If the company discontinues or abandons the rail line or port, Ottawa is entitled to have the funding returned, the contract says.

But Omnitrax argues recent events amount to a force majeure — a legal term referring to unforeseeable circumstances that excuse a party from fulfilling a contract — and it is unable to fulfill its contract with the federal government.

The company also says Ottawa's decision to end the Canadian Wheat Board's monopoly on western wheat and barley in 2012 drastically cut grain shipments along the Hudson Bay Railway and through the Port of Churchill because the open market allowed producers to use southern rail lines and ports, which are Canadian-owned.

Omnitrax president Tweed, as a Member of Parliament for Brandon-Souris under Prime Minister Stephen Harper's Conservative government, voted for the legislation that ended the wheat board's monopoly. 

The government said late in October it planned to go ahead with legal action after Omnitrax failed to meet a 30-day deadline to fix the rail line. 

The Manitoba government said in a statement to CBC News that it is reviewing the latest legal challenges, while assessing its own legal options under its separate contract with Omnitrax.

"Since the closure of the rail line, which falls under federal jurisdiction, our government has focused primarily on the safety and security of the community – mainly with respect to critical supplies of food, propane and other fuels. We remain in close contact with the Town of Churchill and Mayor Spence, including as recently as yesterday," a government spokesperson wrote in an email.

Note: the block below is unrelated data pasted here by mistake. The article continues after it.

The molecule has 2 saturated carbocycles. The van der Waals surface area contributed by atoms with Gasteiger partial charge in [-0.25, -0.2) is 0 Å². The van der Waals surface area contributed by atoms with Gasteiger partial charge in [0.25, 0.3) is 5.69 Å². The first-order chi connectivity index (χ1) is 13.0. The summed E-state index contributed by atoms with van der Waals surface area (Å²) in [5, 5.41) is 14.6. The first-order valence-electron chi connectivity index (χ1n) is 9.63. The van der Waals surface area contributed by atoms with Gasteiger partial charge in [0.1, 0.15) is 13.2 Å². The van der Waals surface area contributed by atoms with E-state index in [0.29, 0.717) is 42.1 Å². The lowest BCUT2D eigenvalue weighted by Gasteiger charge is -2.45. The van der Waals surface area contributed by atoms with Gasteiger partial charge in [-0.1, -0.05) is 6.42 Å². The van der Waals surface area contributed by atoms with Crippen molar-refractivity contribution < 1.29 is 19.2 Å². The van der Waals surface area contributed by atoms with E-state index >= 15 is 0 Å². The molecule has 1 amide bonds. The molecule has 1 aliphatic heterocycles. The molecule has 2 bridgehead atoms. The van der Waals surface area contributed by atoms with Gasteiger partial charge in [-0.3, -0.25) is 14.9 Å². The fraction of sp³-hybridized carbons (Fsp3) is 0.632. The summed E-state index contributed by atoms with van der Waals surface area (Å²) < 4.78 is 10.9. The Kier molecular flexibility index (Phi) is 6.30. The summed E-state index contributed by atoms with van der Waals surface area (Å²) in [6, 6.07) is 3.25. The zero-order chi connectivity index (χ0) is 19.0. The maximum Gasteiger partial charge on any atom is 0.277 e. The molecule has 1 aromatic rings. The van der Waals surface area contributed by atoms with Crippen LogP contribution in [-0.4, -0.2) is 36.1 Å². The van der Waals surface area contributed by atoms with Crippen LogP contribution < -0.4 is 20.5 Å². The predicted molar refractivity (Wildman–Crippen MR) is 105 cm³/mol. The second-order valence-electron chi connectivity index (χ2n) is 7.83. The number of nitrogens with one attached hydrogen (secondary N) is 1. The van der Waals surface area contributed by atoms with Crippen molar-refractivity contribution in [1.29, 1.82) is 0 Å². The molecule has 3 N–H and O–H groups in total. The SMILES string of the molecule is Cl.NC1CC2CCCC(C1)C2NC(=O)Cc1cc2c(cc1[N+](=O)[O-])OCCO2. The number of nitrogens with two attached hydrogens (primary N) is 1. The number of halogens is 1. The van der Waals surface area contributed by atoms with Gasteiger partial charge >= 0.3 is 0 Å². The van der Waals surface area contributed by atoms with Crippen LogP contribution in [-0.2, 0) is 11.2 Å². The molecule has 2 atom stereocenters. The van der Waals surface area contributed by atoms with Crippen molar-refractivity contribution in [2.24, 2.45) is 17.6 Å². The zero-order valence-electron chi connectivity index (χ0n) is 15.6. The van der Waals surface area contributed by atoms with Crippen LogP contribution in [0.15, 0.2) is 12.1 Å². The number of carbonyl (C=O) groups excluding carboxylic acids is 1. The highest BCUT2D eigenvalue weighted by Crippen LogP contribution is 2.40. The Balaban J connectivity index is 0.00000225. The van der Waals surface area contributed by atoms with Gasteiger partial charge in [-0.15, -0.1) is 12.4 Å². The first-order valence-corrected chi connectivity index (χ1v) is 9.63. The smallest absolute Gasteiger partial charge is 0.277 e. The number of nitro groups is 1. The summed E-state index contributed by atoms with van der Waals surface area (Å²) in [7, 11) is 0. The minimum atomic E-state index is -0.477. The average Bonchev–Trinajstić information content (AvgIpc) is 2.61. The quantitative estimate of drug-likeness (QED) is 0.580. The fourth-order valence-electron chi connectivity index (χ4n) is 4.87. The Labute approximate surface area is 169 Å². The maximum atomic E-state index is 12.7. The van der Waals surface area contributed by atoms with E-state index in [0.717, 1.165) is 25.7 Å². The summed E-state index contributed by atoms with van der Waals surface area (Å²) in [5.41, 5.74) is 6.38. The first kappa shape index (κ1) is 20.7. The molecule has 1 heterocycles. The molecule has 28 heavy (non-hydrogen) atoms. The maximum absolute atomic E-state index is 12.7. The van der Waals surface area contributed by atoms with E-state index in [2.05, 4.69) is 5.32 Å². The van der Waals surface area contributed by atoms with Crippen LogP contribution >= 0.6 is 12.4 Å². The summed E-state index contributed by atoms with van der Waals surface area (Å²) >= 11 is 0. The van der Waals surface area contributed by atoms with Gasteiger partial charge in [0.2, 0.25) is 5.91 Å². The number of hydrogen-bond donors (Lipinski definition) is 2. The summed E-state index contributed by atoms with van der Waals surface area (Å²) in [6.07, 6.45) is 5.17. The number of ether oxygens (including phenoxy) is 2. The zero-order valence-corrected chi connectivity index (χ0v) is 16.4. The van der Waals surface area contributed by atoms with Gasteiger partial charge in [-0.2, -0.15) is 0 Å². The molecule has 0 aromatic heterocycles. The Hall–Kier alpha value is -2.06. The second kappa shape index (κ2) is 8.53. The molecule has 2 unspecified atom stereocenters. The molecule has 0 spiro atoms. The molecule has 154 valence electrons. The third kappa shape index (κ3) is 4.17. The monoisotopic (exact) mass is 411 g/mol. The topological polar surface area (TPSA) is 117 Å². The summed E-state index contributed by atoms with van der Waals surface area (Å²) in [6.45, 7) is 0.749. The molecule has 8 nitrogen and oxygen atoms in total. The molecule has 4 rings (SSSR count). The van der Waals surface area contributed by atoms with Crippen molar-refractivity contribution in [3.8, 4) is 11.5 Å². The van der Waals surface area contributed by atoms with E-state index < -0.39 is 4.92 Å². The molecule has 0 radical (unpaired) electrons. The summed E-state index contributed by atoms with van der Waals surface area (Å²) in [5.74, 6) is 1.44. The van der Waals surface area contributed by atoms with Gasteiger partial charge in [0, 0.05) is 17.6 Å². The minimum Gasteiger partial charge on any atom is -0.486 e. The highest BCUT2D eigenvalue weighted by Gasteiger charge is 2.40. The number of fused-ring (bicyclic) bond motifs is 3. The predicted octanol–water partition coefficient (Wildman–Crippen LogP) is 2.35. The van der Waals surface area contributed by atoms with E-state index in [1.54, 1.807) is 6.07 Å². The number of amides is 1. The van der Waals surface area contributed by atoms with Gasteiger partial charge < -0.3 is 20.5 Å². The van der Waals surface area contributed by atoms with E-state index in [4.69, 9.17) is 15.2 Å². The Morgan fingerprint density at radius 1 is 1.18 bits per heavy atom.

Churchill struggling amid rail service outage

Churchill Mayor Michael Spence says he's not surprised by the latest moves from the government and Omnitrax.

Spence is part of One North, a joint venture involving local governments and First Nations in the area seeking to buy the railway from Omnitrax. He said he hopes these developments don't distract from those efforts.

"We're hoping that the federal government and Omnitrax will come to a consensus that ... drawing this out does not favour communities like Churchill who depend on the rail service," Spence said in an interview on CBC's Power & Politics.

"We continue to be involved with companies that want to utilize the Port of Churchill. We see this as an opportunity," Spence said.

In the future, climate change is expected to extend the shipping season, opening up economic opportunities, Spence said.

One North recently joined forces with a competing group, the First Nations-owned Missinippi Rail Service, which was also seeking to purchase the railway and port.

Prices for food and fuel have soared as a result of the extra costs of flying in supplies or shipping them through the port. Although subsidy programs like the federal Nutrition North program and the provincial Affordable Food in Remote Manitoba program have pushed prices down somewhat, people in the community continue to struggle.

Churchill will hold a community meeting tonight about the broken rail line and the next steps. 

'Is it surprising? No it isn’t' 6:54